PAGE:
:: Aleteia Greenwood at UBC posed an interesting question on ELDNET-L on April 22:
A UBC civil engineering faculty member has asked me a few questions that I am hoping I can ask you all and get your opinions.
In August the 13th World Conference on Earthquake Engineering will take place in Vancouver. For this conference over 2,000 papers will be presented. The faculty member is suggesting that the proceedings be distributed in digital format, most likely a DVD.
He has asked me:
1. What is the current policy in libraries with regard to the preferred format of proceedings from large conferences? Do you still prefer to have a printed copy of proceedings, or will libraries accept proceedings in digital format (DVD or CD).
2. If a limited set of hard copies of the proceedings were produced how many libraries might be interested in getting a hard copy instead of the DVD. The proceedings in print will be 12-14 volumes.
3. Is there a depository where the papers could be placed on a permanent basis so that a few years from now people interested in getting a copy of a paper could get it either for free or at a very nominal fee?
4. If proceedings in digital format are acceptable to libraries, would DVD or CDs be better? or does it matter?
With the ongoing struggle many (most?) libraries face with respect to physical space, and the relatively low (lower?) usage of conference literature in comparison to monographs, although there is considerable variation between discipline-specific subcultures, a 12-14 volume set of conference proceedings poses a daunting problem of storage space versus utility. CD or DVD distribution is nearly infinitely superior with respect to portability and space utilization.
DVD offers a many fold storage advantage over CD. Neither have an assured lifespan on the order of print on paper and both are far more susceptible to loss or breakage than a 14 volume set of bound books. IP-based distribution, however, obviates the need for manufacture, inventory storage, distribution, and library space consumption.
The Caltech Library System assisted in the production of proceedings for the Fourth International Symposium on Cavitation. Hosted by Caltech, June, 2001. CAV2001 is one of the constituent archives in Caltech CODA (Caltech Collection of Open Digital Archives).
The proceedings are compliant with the Open Archives Initiative - Protocol for Metadata Harvesting (OAI-PMH), are regularly harvested by both repository web crawlers; e.g. OAIster; and general purpose web crawlers; e.g. Googlebot. As a result, the material continues to see steady use 3 years after the conference.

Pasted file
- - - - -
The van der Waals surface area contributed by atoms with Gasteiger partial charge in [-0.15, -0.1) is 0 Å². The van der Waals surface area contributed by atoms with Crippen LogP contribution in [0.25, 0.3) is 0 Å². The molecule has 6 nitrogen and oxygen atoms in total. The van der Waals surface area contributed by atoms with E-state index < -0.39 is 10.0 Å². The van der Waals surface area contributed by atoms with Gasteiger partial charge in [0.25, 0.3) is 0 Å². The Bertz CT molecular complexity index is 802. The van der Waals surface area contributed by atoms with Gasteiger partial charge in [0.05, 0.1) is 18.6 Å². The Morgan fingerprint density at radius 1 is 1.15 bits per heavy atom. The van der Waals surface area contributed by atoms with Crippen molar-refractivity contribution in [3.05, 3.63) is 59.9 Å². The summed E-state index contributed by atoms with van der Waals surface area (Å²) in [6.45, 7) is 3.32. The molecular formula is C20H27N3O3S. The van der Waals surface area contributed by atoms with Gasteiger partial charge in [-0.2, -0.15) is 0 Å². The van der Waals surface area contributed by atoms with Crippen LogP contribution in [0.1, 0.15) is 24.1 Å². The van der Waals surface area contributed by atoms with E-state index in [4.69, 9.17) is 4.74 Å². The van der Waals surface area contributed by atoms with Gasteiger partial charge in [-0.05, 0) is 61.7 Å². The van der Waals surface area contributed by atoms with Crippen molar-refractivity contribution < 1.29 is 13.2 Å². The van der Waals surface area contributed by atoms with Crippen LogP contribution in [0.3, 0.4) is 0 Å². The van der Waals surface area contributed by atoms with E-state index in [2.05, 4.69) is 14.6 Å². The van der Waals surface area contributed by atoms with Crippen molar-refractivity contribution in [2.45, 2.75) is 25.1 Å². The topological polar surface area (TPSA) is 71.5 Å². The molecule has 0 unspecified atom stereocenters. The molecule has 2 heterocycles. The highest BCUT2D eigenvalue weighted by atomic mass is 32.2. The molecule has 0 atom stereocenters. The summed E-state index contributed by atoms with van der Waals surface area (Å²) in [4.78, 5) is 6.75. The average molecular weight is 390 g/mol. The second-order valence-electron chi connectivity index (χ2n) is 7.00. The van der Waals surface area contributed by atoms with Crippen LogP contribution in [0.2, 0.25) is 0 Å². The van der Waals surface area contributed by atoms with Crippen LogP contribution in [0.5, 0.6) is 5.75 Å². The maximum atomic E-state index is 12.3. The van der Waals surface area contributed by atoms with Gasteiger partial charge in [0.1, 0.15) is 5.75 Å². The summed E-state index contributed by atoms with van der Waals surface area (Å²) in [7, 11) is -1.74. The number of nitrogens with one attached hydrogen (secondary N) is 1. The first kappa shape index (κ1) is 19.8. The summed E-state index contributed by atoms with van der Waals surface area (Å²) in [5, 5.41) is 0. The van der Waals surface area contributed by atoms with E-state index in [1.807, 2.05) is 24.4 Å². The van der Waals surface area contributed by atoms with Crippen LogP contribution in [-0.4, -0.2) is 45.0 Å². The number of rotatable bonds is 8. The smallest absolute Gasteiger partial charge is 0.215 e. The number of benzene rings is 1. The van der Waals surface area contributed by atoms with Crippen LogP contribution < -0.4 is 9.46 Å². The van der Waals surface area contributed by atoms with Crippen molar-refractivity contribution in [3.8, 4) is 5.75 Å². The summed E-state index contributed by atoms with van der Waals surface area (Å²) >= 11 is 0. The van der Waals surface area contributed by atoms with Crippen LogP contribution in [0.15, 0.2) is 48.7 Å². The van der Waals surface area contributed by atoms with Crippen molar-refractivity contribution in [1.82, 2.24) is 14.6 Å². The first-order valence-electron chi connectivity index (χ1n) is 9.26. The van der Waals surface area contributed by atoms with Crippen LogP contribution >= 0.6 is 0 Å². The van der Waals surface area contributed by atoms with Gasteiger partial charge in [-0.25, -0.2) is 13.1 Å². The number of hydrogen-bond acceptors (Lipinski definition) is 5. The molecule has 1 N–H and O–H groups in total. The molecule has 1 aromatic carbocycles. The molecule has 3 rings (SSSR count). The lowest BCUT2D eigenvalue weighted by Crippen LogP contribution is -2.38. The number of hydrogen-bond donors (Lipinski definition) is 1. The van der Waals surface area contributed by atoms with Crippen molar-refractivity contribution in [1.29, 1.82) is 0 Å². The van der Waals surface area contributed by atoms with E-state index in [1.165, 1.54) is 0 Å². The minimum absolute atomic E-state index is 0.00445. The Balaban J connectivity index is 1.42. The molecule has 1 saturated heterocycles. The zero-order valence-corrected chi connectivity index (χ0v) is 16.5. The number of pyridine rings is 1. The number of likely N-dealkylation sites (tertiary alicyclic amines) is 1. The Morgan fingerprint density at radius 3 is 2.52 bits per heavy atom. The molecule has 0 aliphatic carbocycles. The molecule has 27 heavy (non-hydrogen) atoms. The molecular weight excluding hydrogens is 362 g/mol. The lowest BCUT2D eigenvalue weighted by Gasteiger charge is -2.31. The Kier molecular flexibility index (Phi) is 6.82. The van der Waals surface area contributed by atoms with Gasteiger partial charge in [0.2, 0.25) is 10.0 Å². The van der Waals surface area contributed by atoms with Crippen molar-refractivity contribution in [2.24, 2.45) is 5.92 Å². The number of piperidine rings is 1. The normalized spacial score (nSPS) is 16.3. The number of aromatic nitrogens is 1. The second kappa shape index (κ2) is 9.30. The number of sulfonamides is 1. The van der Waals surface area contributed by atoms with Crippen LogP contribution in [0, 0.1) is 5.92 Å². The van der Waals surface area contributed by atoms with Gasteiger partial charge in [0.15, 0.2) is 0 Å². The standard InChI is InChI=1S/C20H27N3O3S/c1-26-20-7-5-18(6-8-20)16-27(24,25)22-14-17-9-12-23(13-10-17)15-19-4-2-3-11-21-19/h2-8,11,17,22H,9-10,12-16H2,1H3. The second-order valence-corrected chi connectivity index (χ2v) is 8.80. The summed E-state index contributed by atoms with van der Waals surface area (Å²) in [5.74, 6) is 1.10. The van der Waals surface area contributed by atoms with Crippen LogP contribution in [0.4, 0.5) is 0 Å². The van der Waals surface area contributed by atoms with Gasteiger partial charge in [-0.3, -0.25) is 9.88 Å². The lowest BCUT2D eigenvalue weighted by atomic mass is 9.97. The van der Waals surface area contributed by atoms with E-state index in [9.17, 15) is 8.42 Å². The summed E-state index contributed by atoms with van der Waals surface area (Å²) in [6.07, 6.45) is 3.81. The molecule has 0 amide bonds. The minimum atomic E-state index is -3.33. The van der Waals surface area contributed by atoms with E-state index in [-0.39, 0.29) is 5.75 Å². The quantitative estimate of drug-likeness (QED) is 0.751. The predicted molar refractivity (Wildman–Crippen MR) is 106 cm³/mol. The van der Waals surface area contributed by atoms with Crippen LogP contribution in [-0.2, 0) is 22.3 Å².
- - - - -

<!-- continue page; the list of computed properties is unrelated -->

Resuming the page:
The papers are individually addressable and may be linked at that level. As such, conference papers presented in this manner are well suited for indexing and abstracting by traditional A&I services, in addition to the increased visibility gained through automated crawler/indexers. The next higher level of aggregation, reflected in the cataloging record and in the website, is the session. The overarching collection of sessions, then, is the complete conference. As the host institution, and the library behind the digital conference proceedings effort, it was incumbent upon the Caltech Library System to catalog the archive and contribute the original cataloging to OCLC [OCLC # 47115292].
The technology used in this archive combines eprints.org software, for the user interface and the submission/approval process, with a local URL resolver that implements URL persistence, to provide stable, persistent URLs at the individual paper level.
Part of the Caltech experience with the CAV2001 project is documented in this article: Douglas, Kimberly (2003). Conference Proceedings at Publishing Cross-Roads
Other aspects of the technology may be better addressed through papers on the eprints.org software:Sponsler, Ed and Van de Velde, Eric F. (2001) Eprints.org Software: a Review.
and the local implementation of the URL resolver:Sponsler, Ed (2001) PURR - The Persistent URL Resource Resolver
Another conference came to the Caltech campus recently, LES & SGS Modeling For Turbulent Mixing and Reactive Flows, December 8-9, 2003. The conference organizers, rather than wanting to publish complete proceedings, were interested in producing extended abstracts. The same technology was used to create CaltechLESSGS, Proceedings LES and SGS Modeling For Turbulent Mixing and Reactive Flows, December 8-9, 2003, California Institute of Technology, Pasadena, CA USA.
So, in answer to the basic question, neither DVD nor print is desired for conference literature. Get it online and distribute it gratis. The tools necessary are Open Source and LAMP (Linux, Apache, MySQL, PHP/Perl). - George Porter
:: I agree with George, and would add that neither DVD nor print nor CD-ROM is desired for the publishing conference literature. When I order conferences for our collection, I try to avoid purchasing those which are published in CD format only. Our library does not have PAC stations with CD drives, and with conference proceedings, my experience has been that users want either print or online versions. I would accept print as a second choice to online, or the only alternative to online, rather than pay for CD or DVD. The other issue with any conference proceedings, of course, is pricing.
Would the conference organizers and sponsors need to recoup the cost of producing the conference proceedings? If so, and they choose the online option, would the publishers of the online version be prepared to handle IP address restrictions, or would this concern simply enhance the price further? Regardless, George is right in suggesting the way to go is online.
If you have any comments on this topic, please contact Aleteia, who would be grateful to receive them!